As Europe Recedes, Asia Leads in Oz (Updated)

D7 330 and SQ 380.jpg

AirAsia X and Singapore Airlines in Oz, but where’s the roo? (Photos: author)

As this decade draws to an end (if you ignore when the millennium actually was) and commentators seek to define it,aviation’s decade legacy in Australia is clear. On the internationalfront, traffic shifted from European carriers to Asian carriers.

Australia had historically been tied to Europe–Britainespecially–and those ties were replicated in air services. Air France,Alitalia, Austrian, and KLM are some of the carriers Australia saw inits heyday of European flights.

Now only British Airways and Virgin Atlantic remain, and BA has seasonally reduced one of its B747-400 services to a B777-200. [Update 4 Feb 2010: BA will reduce its services again this year.]

Onthe other hand, Asia has grown increasingly important to Australia. Onthe political front, Kevin Rudd was elected as Prime Minister in 2007with many impressed by his fluent Mandarin.

Chris Woodruff Melbourne.jpg

MelbourneAirport CEO Chris Woodruff recently said that his airport saw Chinesepassengers overtake UK passengers as the most frequent internationalvisitors in 2008.

In October China Southern announcedit would up its Guangzhou-Sydney service from 5 weekly to daily until20 February 2010. It previously flew an add-on sector to Melbourne fromSydney, but through 25 March 2010 will operate thriceweekly non-stops to Melbourne.

CZ A330 midair.jpgYesterdaythe carrier, the fifth largest in China, announced it would increasecapacity to Sydney by approximately 10% by upgrading the A330-200 withan A330-300. The increase sees the introduction of first class with 4seats along with 24 additional economy seats.

Late last monthAirAsia X announced it would go double daily (from 11x weekly) toMelbourne in the peak travel periods of February and July. CEO AzranOsman-Rani said his low-cost, long-haul carrier in the near futureplans to add more frequencies in Australia, and hopefully serve Sydney.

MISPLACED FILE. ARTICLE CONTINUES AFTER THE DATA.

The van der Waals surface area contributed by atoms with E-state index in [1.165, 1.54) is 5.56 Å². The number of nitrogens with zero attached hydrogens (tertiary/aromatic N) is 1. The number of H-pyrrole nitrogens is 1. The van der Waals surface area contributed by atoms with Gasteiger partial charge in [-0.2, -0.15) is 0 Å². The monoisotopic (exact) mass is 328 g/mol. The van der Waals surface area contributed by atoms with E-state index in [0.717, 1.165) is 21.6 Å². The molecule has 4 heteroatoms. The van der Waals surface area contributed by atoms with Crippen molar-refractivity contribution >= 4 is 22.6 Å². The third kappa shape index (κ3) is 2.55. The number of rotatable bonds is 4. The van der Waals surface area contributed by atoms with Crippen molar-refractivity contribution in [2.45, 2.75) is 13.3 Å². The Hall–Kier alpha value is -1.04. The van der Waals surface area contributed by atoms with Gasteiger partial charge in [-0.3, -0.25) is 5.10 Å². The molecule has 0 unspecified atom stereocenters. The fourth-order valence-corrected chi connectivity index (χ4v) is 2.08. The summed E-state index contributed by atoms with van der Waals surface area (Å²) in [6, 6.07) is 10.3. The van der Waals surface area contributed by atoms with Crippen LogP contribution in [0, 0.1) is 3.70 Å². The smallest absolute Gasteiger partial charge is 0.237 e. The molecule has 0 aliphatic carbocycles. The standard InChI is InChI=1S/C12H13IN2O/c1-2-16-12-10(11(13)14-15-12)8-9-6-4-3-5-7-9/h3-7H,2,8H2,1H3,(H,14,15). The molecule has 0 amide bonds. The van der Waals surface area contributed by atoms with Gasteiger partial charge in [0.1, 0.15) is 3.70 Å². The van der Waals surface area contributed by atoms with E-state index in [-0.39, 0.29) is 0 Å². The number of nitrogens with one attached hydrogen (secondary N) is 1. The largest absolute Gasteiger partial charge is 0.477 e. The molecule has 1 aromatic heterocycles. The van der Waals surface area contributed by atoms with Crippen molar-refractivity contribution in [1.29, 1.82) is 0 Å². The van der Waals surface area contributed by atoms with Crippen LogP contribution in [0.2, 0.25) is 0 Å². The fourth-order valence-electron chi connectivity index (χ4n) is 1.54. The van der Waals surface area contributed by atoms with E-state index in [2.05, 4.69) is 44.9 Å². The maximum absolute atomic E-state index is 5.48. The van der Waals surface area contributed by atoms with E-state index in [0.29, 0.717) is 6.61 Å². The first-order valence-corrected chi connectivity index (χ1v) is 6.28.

(Above photo: China Southern)

If this decade–the noughties,or whatever you please–saw a shift from European to Asian services, thenext decade will continue that trend, and also see how Australia’sairlines will respond.

Will it be cut throat? Or sneakily strategic along the lines of AirAsia and Jetstar looking to form a joint venture?

Orwill Australia’s airlines not respond in full force because they don’twant to (Jetstar feigning off AirAsia X on routes to Europe, V Australia settling inon the US market) or can’t (Qantas and Jetstar growth pegged on much-delayed 787, Virgin Blue Group only has 777s and narrow bodies)?


4 Responses to As Europe Recedes, Asia Leads in Oz (Updated)

  1. Will Horton December 31, 2009 at 12:17 am #

    Great points, Grant and good to hear from you. Keep up the great work on the podcast. Happy New Year!

  2. Grant (Falcon124) McHerron January 1, 2010 at 12:13 am #

    The shifting towards Asian carriers definitely echoes the shifting in immigration paths. Where-as in the 50′s, most immigrants were European (especially Mediterranean), now we’re getting more Asians & Middle East folks. Definitely a factor in the shift of airlines visiting our shores.

    Don’t forget Emirates, Etihad and Qatar who are now also increasing their flights down under. When you have to make a stop somewhere to get to Europe, why not go via Dubai rather than Singapore/Bangkok with QF/BA ? Many are flocking to the perceived higher quality service offered by Emirates and their neighbours.

    Definitely going to be interesting to watch this space :)


    (Falcon124 –

  3. Grant (Falcon124) McHerron January 1, 2010 at 4:42 am #

    Oooops – sorry for the multiple postings of the message. My browser got itself into a rather convoluted state, I think :(

    Thanks re: podcast. Will be good to get you on for a chat soon :)

  4. Will Horton January 1, 2010 at 9:24 am #

    No worries, Grant! Y2K finally struck? ;-) Would be great to get on podcast soon. Will be traveling for much of Jan and Feb but let me know.

Leave a Reply